Angelina Jolie has sent me a movie. It starts with a steady pan across a cluster of conical plants resembling Marge Simpson’s beehive, an azure sky behind it, and the sound of gently trickling water. A few bees dip in and out of frame, and the camera slowly zooms in on one particularly fat specimen, its lower body curling in the blossom. The 16-second film was shot by the director/actress on location at her garden in California, and features one of her lesser-known passion projects.
Before she sent me the movie, Jolie and I were talking about her role as Guerlain’s Godmother of the Women for Bees Program (yes, that is her official title). Over Zoom, one of the most famous women in the world (and new fashion entrepreneur with Atelier Jolie) sort of looks like us. Her WFH setup is austere—a blank white wall, a black rolling office chair—and she’s serious, yet enthusiastic, as she describes the program, a joint venture between Guerlain and UNESCO that focuses on promoting female beekeeping entrepreneurship and is now in its third year. Bees and honey are central to many of Guerlain’s signature products, including its Abeille Royale skin care line. Through the Women for Bees initiative, Jolie travels on a yearly mission trip, most recently to the Yucatán Peninsula, where the Melipona beecheii, a type of bee sacred to ancient Mayan civilization, is threatened with extinction. Here, she talks about her version of self-care, being a change agent, and how we can help support and preserve the world’s bee population.
On her attraction toward bees
“I have always liked bees. I’ve never had a fear of bees, and I’m not allergic. I tend to lean toward the creatures in the world that are a little bit misunderstood. But I have grown in my admiration and respect for these beautiful little creatures over the years, as I’ve gotten to know more about their importance—the way they exist in community and what they contribute to our lives.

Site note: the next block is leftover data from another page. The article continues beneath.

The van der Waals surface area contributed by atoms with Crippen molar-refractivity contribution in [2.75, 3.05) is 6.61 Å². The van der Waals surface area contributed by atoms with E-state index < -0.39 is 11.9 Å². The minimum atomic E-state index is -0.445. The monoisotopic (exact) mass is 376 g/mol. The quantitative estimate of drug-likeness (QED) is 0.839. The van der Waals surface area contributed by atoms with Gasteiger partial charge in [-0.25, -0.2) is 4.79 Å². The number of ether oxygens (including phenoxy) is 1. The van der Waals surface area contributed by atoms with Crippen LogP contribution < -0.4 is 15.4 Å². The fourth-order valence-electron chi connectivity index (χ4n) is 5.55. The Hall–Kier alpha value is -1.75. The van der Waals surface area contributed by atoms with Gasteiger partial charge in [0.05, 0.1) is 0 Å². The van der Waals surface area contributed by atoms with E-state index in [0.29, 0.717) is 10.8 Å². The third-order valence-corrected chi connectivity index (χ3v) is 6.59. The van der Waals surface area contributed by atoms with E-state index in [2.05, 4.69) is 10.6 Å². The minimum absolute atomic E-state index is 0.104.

[I learned more about bees] in Cambodia. I have a home and a project [through the Maddox Jolie-Pitt Foundation] where I’ve been working with communities, and looking after the forests and the protection of land and wildlife for over 20 years. I started it a long time ago in a place in Samlout, which was the first and last stronghold of the Khmer Rouge. It was a very heavily mined area on the border of Thailand. My son [Maddox] is Cambodian, and initially I thought that I would work in this area on de-mining, and learn a bit about the local people. I hoped to contribute in a good way and just be a good neighbor. Then I learned more about deforestation and the threats to the environment. Now the project has grown, and we’re working with the rangers and the protection groups to better understand what it means as it relates to biodiversity. What is in danger? When you live hand in hand with the local farmers, you learn that bees are essential to pollinating. [Beekeeping] is a very good skill and livelihood for a lot of the farmers we work with.”
On bee missions
“Recently, we were with the Mayan women in the Santa Clara community. When you discuss pollination and biodiversity, it very quickly ties to a culture of people, a history. Mayan communities have hives, and they use the honey for medicinal purposes, for beauty, and as a food. My job is to be a part of the training, and to bring people together and to participate and help support it. Sometimes, it’s working to get an education myself on the cultural heritage, the community, and the environment, and also to educate others on what I’m learning. I also get to work on training with little kids, and we get to talk about bees and do ‘bee school.’ It’s wonderful.”
On personal beekeeping
“I do bee-keep at our home in Cambodia. In Los Angeles, I have adapted my garden for the bees, with flowers and plants that are rich in pollen and nectar.”